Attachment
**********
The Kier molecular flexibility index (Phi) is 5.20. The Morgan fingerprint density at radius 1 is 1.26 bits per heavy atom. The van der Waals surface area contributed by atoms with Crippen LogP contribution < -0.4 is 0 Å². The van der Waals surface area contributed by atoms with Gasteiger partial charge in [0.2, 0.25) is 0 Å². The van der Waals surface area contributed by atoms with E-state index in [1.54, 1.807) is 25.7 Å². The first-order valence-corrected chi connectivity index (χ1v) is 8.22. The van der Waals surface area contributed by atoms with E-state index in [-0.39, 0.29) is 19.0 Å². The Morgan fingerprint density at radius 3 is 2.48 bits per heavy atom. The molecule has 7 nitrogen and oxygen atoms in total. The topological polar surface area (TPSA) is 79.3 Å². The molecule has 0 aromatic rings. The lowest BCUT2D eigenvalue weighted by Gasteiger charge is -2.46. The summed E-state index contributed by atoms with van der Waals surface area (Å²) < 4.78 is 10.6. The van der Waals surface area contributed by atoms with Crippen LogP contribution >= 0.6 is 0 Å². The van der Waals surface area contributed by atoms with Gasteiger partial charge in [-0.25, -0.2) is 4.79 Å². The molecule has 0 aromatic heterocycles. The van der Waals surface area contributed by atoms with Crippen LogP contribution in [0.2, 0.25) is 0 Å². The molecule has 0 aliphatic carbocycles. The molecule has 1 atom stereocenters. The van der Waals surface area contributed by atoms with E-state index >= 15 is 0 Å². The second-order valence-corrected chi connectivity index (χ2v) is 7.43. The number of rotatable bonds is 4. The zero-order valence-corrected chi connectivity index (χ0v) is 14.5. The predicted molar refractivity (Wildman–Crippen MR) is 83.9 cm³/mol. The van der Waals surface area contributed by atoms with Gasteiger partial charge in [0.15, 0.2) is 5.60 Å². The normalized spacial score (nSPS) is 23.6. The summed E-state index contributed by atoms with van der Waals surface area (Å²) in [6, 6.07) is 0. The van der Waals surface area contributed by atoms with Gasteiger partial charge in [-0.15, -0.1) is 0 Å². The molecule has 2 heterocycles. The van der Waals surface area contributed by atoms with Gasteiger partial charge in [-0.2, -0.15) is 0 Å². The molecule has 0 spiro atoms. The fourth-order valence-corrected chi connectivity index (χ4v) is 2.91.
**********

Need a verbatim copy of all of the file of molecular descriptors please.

The Kier molecular flexibility index (Phi) is 5.20. The Morgan fingerprint density at radius 1 is 1.26 bits per heavy atom. The van der Waals surface area contributed by atoms with Crippen LogP contribution < -0.4 is 0 Å². The van der Waals surface area contributed by atoms with Gasteiger partial charge in [0.2, 0.25) is 0 Å². The van der Waals surface area contributed by atoms with E-state index in [1.54, 1.807) is 25.7 Å². The first-order valence-corrected chi connectivity index (χ1v) is 8.22. The van der Waals surface area contributed by atoms with E-state index in [-0.39, 0.29) is 19.0 Å². The Morgan fingerprint density at radius 3 is 2.48 bits per heavy atom. The molecule has 7 nitrogen and oxygen atoms in total. The topological polar surface area (TPSA) is 79.3 Å². The molecule has 0 aromatic rings. The lowest BCUT2D eigenvalue weighted by Gasteiger charge is -2.46. The summed E-state index contributed by atoms with van der Waals surface area (Å²) < 4.78 is 10.6. The van der Waals surface area contributed by atoms with Crippen LogP contribution >= 0.6 is 0 Å². The van der Waals surface area contributed by atoms with Gasteiger partial charge in [-0.25, -0.2) is 4.79 Å². The molecule has 0 aromatic heterocycles. The van der Waals surface area contributed by atoms with Crippen LogP contribution in [0.2, 0.25) is 0 Å². The molecule has 0 aliphatic carbocycles. The molecule has 1 atom stereocenters. The van der Waals surface area contributed by atoms with E-state index >= 15 is 0 Å². The second-order valence-corrected chi connectivity index (χ2v) is 7.43. The number of rotatable bonds is 4. The zero-order valence-corrected chi connectivity index (χ0v) is 14.5. The predicted molar refractivity (Wildman–Crippen MR) is 83.9 cm³/mol. The van der Waals surface area contributed by atoms with Gasteiger partial charge in [0.15, 0.2) is 5.60 Å². The normalized spacial score (nSPS) is 23.6. The summed E-state index contributed by atoms with van der Waals surface area (Å²) in [6, 6.07) is 0. The van der Waals surface area contributed by atoms with Gasteiger partial charge in [-0.15, -0.1) is 0 Å². The molecule has 2 heterocycles. The van der Waals surface area contributed by atoms with Gasteiger partial charge in [-0.2, -0.15) is 0 Å². The molecule has 0 spiro atoms. The fourth-order valence-corrected chi connectivity index (χ4v) is 2.91.